Personal insolvency, the ECB, and the shallowness of much political debate
If you had tried to follow the debate on the bill reforming personal bankruptcy in Ireland, what would you have learned over the last few weeks? From the opposition you’d have learned that awful Alan Shatter wants to take away people’s wedding rings, and from Alan Shatter you’d have learned that we had a massive problem of bling weddings in the boom and by God they’re not keeping those rings. The whole thing was ready made for Liveline, and no doubt whoever got the last chance to Talk to Joe would have a major influence on the eventual public attitude to the bill. That may be par for the course in Ireland, but in this case the departure of the popular understanding of the bill from its substantive effect is striking. For while the bill is well on its way to being viewed as an essentially Dickensian framework in the popular media, according to the just released opinion of the ECB on the bill, it risks being a disaster for the financial sector and the mother of all loopholes for medium-sized property speculators.
Friday’s Irish Times had an article on the ECB’s legal opinion on the bill, but it really doesn’t bring out the starkness of what the ECB actually said in what was technically a letter from Super Mario (Draghi) to Michael Noonan:
The ECB notes that the PIA (personal insolvency arrangement) will apply to an arrangement which, inter alia, has satisfied the criterion that the aggregate of a debtor’s debts which are secured debts is less than EUR 3 000 000. In the ECB’s view, the potential inclusion of such large amounts of secured debt in the PIA, including debt relating to a debtor’s quasi-commercial transactions, i.e. ‘buy-to-let’ mortgage loans, is unprecedented and may have significant financial implications for creditor banks if it results in deteriorating payment morale of debtors. The ECB notes that the threshold of EUR 3 million represents by many times the average amount of secured borrowings by customers of Irish banks. If made use of by large numbers of debtors, the PIAs could significantly increase default rates and thus impact on both the capital adequacy and liquidity position of credit institutions at a time when they are still undergoing restructuring. Furthermore, in order to qualify to make a proposal for the PIA, insolvent debtors must, inter alia, declare that they have cooperated for at least six months with their secured creditors as respects their principal private residence. It is not clear to the ECB why the evidence of good cooperation by debtors with their creditors should only be relevant when it concerns secured debt relating to a debtor’s principal private residence and not to other debts which are owed to creditors and which could be more significant. The ECB considers there is a case for debtors to be obliged to show that they have engaged in bona fide debt negotiations for a reasonable period of time with a majority of their creditors.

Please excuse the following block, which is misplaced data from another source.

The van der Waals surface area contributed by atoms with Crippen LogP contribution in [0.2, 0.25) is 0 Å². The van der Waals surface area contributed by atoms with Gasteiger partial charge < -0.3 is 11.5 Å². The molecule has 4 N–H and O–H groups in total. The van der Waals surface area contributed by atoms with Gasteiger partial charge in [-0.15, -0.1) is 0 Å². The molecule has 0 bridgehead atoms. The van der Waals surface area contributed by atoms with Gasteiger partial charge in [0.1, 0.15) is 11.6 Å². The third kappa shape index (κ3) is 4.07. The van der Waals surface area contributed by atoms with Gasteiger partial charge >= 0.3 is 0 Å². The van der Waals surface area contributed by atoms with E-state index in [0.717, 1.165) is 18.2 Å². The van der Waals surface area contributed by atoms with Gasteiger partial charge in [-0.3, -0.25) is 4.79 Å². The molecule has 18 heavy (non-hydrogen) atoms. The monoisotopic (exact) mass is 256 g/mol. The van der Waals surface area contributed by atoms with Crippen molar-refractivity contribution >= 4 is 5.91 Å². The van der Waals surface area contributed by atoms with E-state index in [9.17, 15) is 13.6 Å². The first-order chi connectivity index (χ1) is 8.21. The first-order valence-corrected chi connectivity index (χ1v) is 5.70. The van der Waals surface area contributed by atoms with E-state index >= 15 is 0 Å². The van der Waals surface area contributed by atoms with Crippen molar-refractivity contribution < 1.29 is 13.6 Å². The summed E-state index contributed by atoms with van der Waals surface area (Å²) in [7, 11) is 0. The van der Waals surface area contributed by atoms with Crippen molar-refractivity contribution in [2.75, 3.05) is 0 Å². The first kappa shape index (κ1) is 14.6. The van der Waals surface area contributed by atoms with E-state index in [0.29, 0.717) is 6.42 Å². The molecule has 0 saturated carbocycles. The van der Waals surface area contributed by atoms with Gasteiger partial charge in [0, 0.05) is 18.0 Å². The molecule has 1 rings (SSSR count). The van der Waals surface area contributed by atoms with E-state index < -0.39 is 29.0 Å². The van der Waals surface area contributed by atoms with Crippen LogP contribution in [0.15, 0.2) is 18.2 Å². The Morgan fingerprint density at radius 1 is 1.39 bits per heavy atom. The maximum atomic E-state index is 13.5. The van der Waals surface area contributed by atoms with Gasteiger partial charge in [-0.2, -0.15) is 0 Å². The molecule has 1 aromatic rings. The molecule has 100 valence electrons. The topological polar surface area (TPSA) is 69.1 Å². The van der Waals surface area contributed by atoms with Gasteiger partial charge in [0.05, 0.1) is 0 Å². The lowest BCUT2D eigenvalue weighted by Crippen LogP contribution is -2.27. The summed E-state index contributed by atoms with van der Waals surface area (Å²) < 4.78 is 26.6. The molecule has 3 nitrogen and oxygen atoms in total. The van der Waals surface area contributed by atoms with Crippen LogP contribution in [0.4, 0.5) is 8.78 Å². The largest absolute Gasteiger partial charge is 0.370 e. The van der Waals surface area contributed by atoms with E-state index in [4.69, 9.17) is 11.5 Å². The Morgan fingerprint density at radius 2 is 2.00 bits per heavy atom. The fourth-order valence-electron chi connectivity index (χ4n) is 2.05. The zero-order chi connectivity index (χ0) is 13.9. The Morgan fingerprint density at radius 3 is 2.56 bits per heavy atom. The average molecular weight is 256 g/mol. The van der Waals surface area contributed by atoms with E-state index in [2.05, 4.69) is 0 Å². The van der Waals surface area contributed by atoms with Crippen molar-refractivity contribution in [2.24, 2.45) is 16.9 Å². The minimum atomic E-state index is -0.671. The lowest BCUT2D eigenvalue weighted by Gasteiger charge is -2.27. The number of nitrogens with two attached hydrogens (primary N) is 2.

In other words, despite all the focus on bailiffs literally after the family jewels, the real action in the bill is the way it shields secured debt i.e. the ability of a borrower who got a loan against specific assets to then retreat behind insolvency proceedings when the bank comes looking for the asset in lieu of payment. And what’s attracting attention is not the principle, but the size of the limit: you could shield a lot with that 3m euro limit. Add to that the provision that a borrower only has to show cooperation on the debt on a principal residence to get the whole lot put under bankruptcy protection, and you have a regimen that makes your ordinary decent property speculator far better off than his large speculator cousin forced into battle with NAMA.
Now it’s possible that from the government side, all this counts as a feature, not a bug: a backdoor way to implement massive household debt relief in Ireland. That doesn’t explain why the limits in the bill are so generous but as a result of the way the debate has gone, we’re all chasing shiny objects, those Celtic Tiger bazookas, and not focusing on who might be getting a windfall now, or whether the incentives in the bill might be enough to wipe out the mortgage assets of our expensively rescued banks!